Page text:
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by Haley Hoffman, BGSU History major. This is one in a series of posts written by students in HIST 4800 in Spring, 2020, putting our world into historical context for the public.

Artists often take their inspiration from the world around them, meaning that major events affect their work. Tragedies such as plagues and pandemics have shaped the art that has been produced both during and afterwards. This is something that has affected not only the past, but also what we are going through today with the COVID-19 pandemic.  

While there are many examples of this trend, one of the biggest plagues that has affected art is the Black Plague. The Black Plague came in waves in Europe from the thirteenth century to the seventeenth century. One example of art from this time period is “The Triumph of Death,” by Pieter Bruegel the Elder in 1562/1563. His painting displays an Earth with no life where death is taking over, the different sections show the different classes of the time both rich and poor, and the moral is that when it comes to death no one is exempt. The plague affects everybody, and no one is safe from its clutches. Bruegel shows the realness of death and how terrifying it can be, especially when it is on your door. 


Other pandemics have shaped the future of art such as the Spanish Influenza in the early twentieth century. This pandemic killed millions of people mercilessly and the need to protect loved ones was great. An example of art produced from that time is the painting by Egon Schiele titled “Family” from 1918. In this painting Schiele depicts his wife and unborn child, the colors he chose show sadness and a sickly demeanor. The characters are very still, meaning that there is nothing they can do but wait for death, which would come eventually for them all. 


Pandemics have affected art in the past, but how is it affecting art now with COVID-19? There are many examples already of art that has been produced in reaction to this virus. One is from an artist in Los Angeles who goes by the name of “Hijack.” He does underground paintings of buildings and structures in the city and more recently has done a mural involving the Coronavirus. It depicts two soldiers fending off the virus with cleaning products. This is to show that in the United States, this is a war that cannot be won with our military, it is going to take all citizens working together to fight it off.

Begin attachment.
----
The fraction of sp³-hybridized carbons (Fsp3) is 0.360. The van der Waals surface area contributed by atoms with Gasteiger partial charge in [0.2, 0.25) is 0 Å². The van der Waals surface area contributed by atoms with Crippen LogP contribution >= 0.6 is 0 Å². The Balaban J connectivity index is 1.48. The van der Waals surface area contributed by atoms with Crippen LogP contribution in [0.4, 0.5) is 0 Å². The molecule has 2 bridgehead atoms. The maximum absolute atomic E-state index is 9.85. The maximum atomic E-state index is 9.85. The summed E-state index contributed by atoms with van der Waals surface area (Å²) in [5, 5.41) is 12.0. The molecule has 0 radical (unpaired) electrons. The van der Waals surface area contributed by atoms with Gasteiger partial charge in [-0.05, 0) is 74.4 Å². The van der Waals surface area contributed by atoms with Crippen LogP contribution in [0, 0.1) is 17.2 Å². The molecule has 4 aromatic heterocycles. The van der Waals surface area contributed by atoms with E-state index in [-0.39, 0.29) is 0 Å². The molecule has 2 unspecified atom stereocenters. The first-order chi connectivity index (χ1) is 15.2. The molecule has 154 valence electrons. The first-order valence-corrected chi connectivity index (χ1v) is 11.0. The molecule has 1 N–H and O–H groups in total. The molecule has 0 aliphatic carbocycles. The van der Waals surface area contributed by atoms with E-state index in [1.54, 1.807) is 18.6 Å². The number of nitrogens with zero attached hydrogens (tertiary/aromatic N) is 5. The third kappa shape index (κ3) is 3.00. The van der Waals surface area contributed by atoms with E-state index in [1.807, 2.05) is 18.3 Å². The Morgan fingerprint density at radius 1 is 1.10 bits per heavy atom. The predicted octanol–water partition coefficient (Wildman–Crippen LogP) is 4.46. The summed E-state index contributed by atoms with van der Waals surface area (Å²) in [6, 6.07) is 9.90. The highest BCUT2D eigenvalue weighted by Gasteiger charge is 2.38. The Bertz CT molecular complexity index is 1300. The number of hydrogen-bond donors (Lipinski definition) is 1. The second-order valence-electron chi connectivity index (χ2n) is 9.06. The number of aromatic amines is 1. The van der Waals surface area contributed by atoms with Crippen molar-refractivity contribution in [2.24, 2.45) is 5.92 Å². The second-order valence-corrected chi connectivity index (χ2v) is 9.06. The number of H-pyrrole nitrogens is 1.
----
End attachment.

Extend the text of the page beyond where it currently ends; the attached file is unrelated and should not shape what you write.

One last example is a mural done by Jules Muck who goes by the name “Muck Rock.” His work depicts Anna Nicole Smith, who was an American actress and model, wearing a face mask with the word “fear” written across it. Muck says that his mural represents the fear that he holds for what is to come of our country after this pandemic. People are filled with fear and therefore are acting crazy with everyone buying supplies from the grocery stores, and Muck says that this is a way that he has never seen human beings behave, and so he is frightened for what the future holds as the virus either progresses or ends.

The Guardian
The Guardian

Art is a great way to understand history because it often shows what people are going through, and so we have insight to the thoughts of those who lived centuries ago. This idea can also be the case with what is going on in the present, people are expressing their feelings about the Coronavirus through their art.